• un long chemin vers la liberté – franco Égalité – 2020 - result
  • un long chemin vers la liberté – franco Égalité – 2020 - result
  • un long chemin vers la liberté – franco Égalité – 2020 - result
  • un long chemin vers la liberté – franco Égalité – 2020 - result
  • un long chemin vers la liberté – franco Égalité – 2020 - detail
  • un long chemin vers la liberté – franco Égalité – 2020 - detail
  • un long chemin vers la liberté – franco Égalité – 2020 - detail
  • un long chemin vers la liberté – franco Égalité – 2020 - before
  • un long chemin vers la liberté – franco Égalité – 2020 - making of
  • un long chemin vers la liberté – franco Égalité – 2020 - making of
  • un long chemin vers la liberté – franco Égalité – 2020 - making of
  • un long chemin vers la liberté – franco Égalité – 2020 - making of
  • un long chemin vers la liberté – franco Égalité – 2020 - making of
  • un long chemin vers la liberté – franco Égalité – 2020 - making of
  • un long chemin vers la liberté – franco Égalité – 2020 - artists
  • un long chemin vers la liberté – franco Égalité – 2020 - partners

This project, initiated by the Round Table on Black History Month and the United Union Church, honours Nelson Mandela’s memorable visit to Montreal 30 years ago. On June 19, 1990, just a few months after his February 1990 liberation, Mandela made a whirlwind stopover in Montreal, one of the first cities in the world to have actively campaign against apartheid. The South African leader went to the United Union Church to greet congregation members who were at the forefront of the struggle to free African National Congress political prisoners and take down South Africa’s apartheid laws. Mandela was also received by the mayor of Montreal, Jean Doré, at city hall, where a crowd of nearly 20,000 people stood in Champ-de-Mars cheering him on.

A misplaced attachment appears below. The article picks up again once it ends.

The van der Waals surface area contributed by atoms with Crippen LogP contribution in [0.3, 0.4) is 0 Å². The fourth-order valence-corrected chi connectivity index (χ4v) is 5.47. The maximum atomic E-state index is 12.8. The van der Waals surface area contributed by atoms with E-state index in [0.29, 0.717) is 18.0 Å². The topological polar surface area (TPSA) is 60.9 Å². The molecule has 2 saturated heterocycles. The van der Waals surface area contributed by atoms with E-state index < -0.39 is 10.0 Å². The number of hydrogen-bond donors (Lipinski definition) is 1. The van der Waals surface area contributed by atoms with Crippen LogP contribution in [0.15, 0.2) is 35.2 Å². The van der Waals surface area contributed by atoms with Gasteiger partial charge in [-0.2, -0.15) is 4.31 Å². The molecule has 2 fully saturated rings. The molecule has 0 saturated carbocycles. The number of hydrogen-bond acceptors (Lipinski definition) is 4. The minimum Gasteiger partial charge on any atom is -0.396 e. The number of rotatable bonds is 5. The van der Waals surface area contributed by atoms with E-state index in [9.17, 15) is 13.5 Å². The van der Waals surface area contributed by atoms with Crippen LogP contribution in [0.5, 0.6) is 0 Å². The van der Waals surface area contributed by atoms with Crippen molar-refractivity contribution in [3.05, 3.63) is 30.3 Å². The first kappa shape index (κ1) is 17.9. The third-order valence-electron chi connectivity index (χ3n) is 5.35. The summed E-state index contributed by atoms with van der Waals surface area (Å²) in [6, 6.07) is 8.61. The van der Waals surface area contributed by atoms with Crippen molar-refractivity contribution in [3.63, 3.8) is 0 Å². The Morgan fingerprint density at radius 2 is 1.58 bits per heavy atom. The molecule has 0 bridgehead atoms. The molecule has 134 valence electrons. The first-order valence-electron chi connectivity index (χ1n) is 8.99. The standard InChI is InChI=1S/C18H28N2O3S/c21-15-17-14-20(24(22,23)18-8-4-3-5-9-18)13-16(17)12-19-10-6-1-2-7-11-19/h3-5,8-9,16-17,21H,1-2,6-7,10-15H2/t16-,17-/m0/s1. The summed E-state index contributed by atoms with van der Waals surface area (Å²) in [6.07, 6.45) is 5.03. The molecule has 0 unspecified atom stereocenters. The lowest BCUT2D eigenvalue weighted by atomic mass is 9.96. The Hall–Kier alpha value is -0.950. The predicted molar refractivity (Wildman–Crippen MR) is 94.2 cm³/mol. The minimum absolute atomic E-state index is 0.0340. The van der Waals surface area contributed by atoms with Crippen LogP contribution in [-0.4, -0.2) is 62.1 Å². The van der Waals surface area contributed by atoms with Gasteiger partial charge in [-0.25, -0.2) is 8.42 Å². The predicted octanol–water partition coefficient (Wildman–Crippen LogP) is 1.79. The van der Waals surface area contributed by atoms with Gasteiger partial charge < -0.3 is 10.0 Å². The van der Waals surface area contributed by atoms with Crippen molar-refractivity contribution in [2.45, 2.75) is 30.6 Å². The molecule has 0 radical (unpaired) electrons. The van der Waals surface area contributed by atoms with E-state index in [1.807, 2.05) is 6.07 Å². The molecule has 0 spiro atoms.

The mural, Un long chemin vers la liberté, shares the same title as Mandela’s autobiography, Long Walk to Freedom, and was created by the visual artist Franco Égalité, in collaboration with Kevin Ledo, Isabelle Duguay and a team of devoted assistants. It is designed to draw the eye towards Mandela’s raised fist, a symbol of courage, hope and the quest for equality and freedom for all. Rays of sunlight beam from his hand, and a crowd swells below it. The piece is mindful of the tree standing in front of it and works with it to create multiple readings. To the left of the tree is Mandela, the diplomat with the iconic smile. To the right, is his raised fist, symbol of the strength of his conviction, and a crowd composed of folks of all ages, kinds and colours who are keeping the fight alive. Above it all, a quote invites the viewer to get closer to read what it says behind the branches.

MU is extremely proud to have contributed to this project that is significant and highly symbolic for Black communities and all of Montreal. This mural is a symbol of light and dignity that commemorates history and affirms our commitment to the fight against racism. This artwork is at the heart of MU’s values and mission to create encounters between citizens and art and make public art that spreads knowledge and stimulates social change. This mural is a true message of hope in the constant and ongoing battle against discrimination and racism.



3007, rue Delisle. Montréal, Qc, H4C 1M8 GET DIRECTIONS
3007, rue Delisle. Montréal, Qc, H4C 1M8 GET DIRECTIONS
PARTNERS:

Artist - Franco Égalité